The Scotia shop owner cleared of drug charges earlier this year by his own surveillance system has filed the precursor to a lawsuit against the two police agencies that worked on the investigation.
Meanwhile, Schenectady County District Attorney Robert Carney said the informant used in the case — who is seen in store surveillance video planting the evidence — was a factor in drug and weapons cases against seven defendants. Attorneys in each of those cases either have been notified or are being notified of the informant’s involvement.
The existence of the notices of claim was disclosed Tuesday by shop owner Donald Andrews’ attorney, Kevin Luibrand, who played the surveillance video for members of the media. The video shows two visits by the wired, unidentified informant, with the videos both showing the informant retrieving something from the back of his pants. In the second visit, when Andrews had his back turned, the informant placed what was identified as cocaine on the counter, secretly photographed it and later presented it to investigators as evidence.
Luibrand said Andrews wanted his story and the video made public to prove that he was innocent and that people are set up. He also wanted it publicized to give more credibility to those in similar situations who don’t have a multi-camera surveillance system to prove their innocence.
“This is the first occasion that I’ve seen in 30 years where this has been captured on video,” Luibrand said. “It’s alleged, it’s talked about, lawyers often hear ‘I didn’t do it, he set me up.’ Well, there’s Exhibit A. That’s how it’s done.”
Andrews is the owner of Dabb City Smoke Shop in Scotia, a store that sells pipes, T-shirts, hookahs, incense, ashtrays and other items. He was accused of selling cocaine to the undercover informant twice in late March. His shop was then raided in early April, and he was arrested.
He spent the weekend in jail before he could come up with the $30,000 bond. When he realized what he was being accused of, he had investigators examine his surveillance system, which was among the items seized in the raid.
When they did, the charges against Andrews were dropped and the informant himself was sought on drug and perjury charges. The informant, who is not being identified, remains at large.
In the video, shown Tuesday by Luibrand, the informant is seen taking something out of the back of his pants on both occasions. In one, he is clearly seen placing what was identified as cocaine on the counter and secretly photographing it, all while Andrews’ back is turned.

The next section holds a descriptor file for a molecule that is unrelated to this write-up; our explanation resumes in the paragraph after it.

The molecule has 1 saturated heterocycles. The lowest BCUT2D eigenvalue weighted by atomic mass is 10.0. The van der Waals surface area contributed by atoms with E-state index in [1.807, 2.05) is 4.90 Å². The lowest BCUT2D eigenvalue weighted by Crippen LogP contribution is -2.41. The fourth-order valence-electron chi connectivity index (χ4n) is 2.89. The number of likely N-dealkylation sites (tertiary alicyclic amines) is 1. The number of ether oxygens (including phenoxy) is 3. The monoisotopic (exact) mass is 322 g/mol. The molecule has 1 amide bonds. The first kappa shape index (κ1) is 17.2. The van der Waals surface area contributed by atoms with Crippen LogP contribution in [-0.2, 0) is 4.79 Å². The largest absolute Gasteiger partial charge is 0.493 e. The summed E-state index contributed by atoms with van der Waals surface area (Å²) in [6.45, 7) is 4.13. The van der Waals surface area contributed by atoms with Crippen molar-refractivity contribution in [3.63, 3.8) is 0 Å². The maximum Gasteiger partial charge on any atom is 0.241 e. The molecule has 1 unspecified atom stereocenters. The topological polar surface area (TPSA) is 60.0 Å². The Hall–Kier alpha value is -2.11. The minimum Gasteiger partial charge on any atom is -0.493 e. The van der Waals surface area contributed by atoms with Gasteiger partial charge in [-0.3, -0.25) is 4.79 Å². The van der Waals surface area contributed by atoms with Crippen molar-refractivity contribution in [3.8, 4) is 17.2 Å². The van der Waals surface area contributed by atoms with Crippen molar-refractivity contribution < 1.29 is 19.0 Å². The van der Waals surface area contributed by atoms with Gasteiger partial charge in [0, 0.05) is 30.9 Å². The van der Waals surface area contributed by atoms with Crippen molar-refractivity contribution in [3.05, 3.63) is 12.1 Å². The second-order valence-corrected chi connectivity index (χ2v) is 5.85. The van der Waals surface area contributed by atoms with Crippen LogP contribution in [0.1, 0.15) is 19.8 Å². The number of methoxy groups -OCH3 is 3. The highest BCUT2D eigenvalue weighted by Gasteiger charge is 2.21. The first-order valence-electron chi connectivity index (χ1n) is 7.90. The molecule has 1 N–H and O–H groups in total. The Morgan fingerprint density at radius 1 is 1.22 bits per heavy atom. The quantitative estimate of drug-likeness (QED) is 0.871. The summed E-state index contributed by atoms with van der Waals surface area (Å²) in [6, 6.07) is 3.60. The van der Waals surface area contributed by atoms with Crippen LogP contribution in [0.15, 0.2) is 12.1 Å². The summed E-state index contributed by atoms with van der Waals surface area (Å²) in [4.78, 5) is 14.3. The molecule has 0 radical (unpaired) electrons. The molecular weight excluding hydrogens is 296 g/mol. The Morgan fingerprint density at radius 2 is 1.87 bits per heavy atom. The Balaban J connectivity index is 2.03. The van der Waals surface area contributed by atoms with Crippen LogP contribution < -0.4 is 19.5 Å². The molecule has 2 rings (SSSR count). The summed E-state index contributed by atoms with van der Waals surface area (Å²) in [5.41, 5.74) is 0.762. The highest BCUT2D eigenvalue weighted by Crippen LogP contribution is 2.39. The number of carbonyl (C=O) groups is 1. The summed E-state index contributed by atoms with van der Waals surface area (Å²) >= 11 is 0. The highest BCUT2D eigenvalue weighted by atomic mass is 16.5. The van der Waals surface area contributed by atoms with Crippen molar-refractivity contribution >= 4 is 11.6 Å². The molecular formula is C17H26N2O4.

The notices of claim were filed earlier this month with the municipalities overseeing the two law enforcement agencies involved, the Schenectady County Sheriff’s Department and the Scotia Police Department.
The notice claims $500,000 in damages as a result of false arrest and malicious prosecution, among other allegations. Among the main contentions in the notice is that the departments profiled Andrews, who is black, “based upon his race and business” and targeted the business “based upon racial considerations.”
Schenectady County Sheriff Dominic Dagostino addressed the racial claims Tuesday, saying any such claims were absurd. As proof, he cited 2012 statistics from his department that he said showed that of 26 total drug arrests for the year, 17 involved white suspects, six black suspects and three Hispanic suspects.
Dagostino declined to comment further on the overall allegations, citing the pending notices of claim.
Scotia Police Chief Peter Frisoni could not be reached for comment.
The focus of Tuesday’s event with Luibrand was the video, which proved Andrews was telling the truth and broke no laws. The event was hosted by the local chapter of the Southern Christian Leadership Conference, which called the case disturbing and asked that anyone who believes their case was affected by the informant contact them so they can contact authorities.
Without the video, Luibrand said Andrews would have had a good criminal attorney but one who would have noted the evidence and likely recommended a plea deal.
“And he’d be saying, ‘I didn’t do anything,’ ” Luibrand said. “That’s what he’d be saying, and no one would have believed him.”
Carney has said his office is reviewing area law enforcement agencies’ policies regarding the use of informants in undercover investigations. That review is ongoing, he said Tuesday. Every case that comes in is being scrutinized, he said.
“But this case points to problems,” Carney said. “Let’s just say with better police work, the problems can be eliminated.”
Luibrand said Tuesday that informants can be used but must be searched properly before being sent out. That wasn’t done in Andrews’ case, he said.
“Police informant 101 is you search completely your informant, completely,” Luibrand said. “For some reason, either they did not search him or they didn’t care and they just allowed him to go in without an assessment of what he had.”